It’s that nagging feeling, right after you’ve given a media interview, that you didn’t quite nail it. That you could have done a better job.
If only I had answered that one question differently. Did I say ‘um’ too many times? Could they see that I was sweating? They’re not going to put that last thing I said in the story, are they? If they do, our competitors are going to have a field day with it. What’s my boss going to say?
Cue anxiety. Self doubt. Interview regret.
Until they invent the time machine, the best way to avoid interview regret is to develop a better understanding of how a media interview really works (hint: it’s not a conversation), to be more intentional about your media interactions and to put in the work BEFORE the reporter even says hello.
There are a lot of otherwise smart, successful people out there who mistakenly think that the heavy lifting of a media interview takes place during the interview. That they need to be coming up with brilliant answers in the moment, improvising and adjusting on the fly.
The people who are able to consistently generate superior media relations outcomes are the ones who put in the work prior to the interview. They also know how to prepare. It’s not about writing five or six self-serving marketing messages and repeatedly flinging them at the reporter like a politician.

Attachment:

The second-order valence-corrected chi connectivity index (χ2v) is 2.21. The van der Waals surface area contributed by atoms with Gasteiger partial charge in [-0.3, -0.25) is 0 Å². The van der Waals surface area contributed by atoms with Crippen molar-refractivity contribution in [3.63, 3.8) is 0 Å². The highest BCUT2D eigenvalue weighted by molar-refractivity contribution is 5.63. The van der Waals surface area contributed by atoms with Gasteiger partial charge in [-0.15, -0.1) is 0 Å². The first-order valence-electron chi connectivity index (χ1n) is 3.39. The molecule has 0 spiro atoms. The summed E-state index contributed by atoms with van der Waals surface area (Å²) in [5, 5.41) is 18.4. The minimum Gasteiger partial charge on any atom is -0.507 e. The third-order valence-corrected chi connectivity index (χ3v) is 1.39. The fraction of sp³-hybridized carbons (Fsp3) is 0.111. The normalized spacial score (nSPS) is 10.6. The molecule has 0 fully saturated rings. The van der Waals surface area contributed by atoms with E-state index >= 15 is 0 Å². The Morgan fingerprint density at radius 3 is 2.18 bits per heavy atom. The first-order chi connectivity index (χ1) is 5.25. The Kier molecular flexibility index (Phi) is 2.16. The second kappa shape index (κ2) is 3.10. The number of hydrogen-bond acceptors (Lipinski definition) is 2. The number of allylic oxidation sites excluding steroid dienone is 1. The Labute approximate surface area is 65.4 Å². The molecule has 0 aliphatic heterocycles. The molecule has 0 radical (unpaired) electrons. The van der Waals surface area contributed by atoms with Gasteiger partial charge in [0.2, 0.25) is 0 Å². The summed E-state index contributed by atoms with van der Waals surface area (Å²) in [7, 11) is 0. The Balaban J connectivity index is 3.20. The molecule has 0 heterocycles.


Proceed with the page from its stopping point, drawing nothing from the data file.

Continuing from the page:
The best spokespeople are the ones who are able to think like reporters. They create authentic messaging that’s customized for their audience. They understand their rights and obligations in a media interaction. They know a short interview is better than a long one. They also know that they have more control over the length of an interview than most people think. They often have someone on staff who will push them and challenge them when it comes to honing their media relations skills. They’re mindful of telling their story with their words, rather than parroting back the reporter’s words (which is the most common media interviewing mistake). They understand the upside of doing a practice interview in-house (and getting frank feedback) before speaking to the journalist for real. They appreciate the value of great media training and put themselves through a workshop every few years to stay sharp.
Regret is part of being human. Who doesn’t regret a choice they’ve made or something they did or didn’t do in their life? But when it comes to media interviews (and the resulting coverage), however, regret is 100% avoidable. You just need to be willing to put in the required work before the interview starts.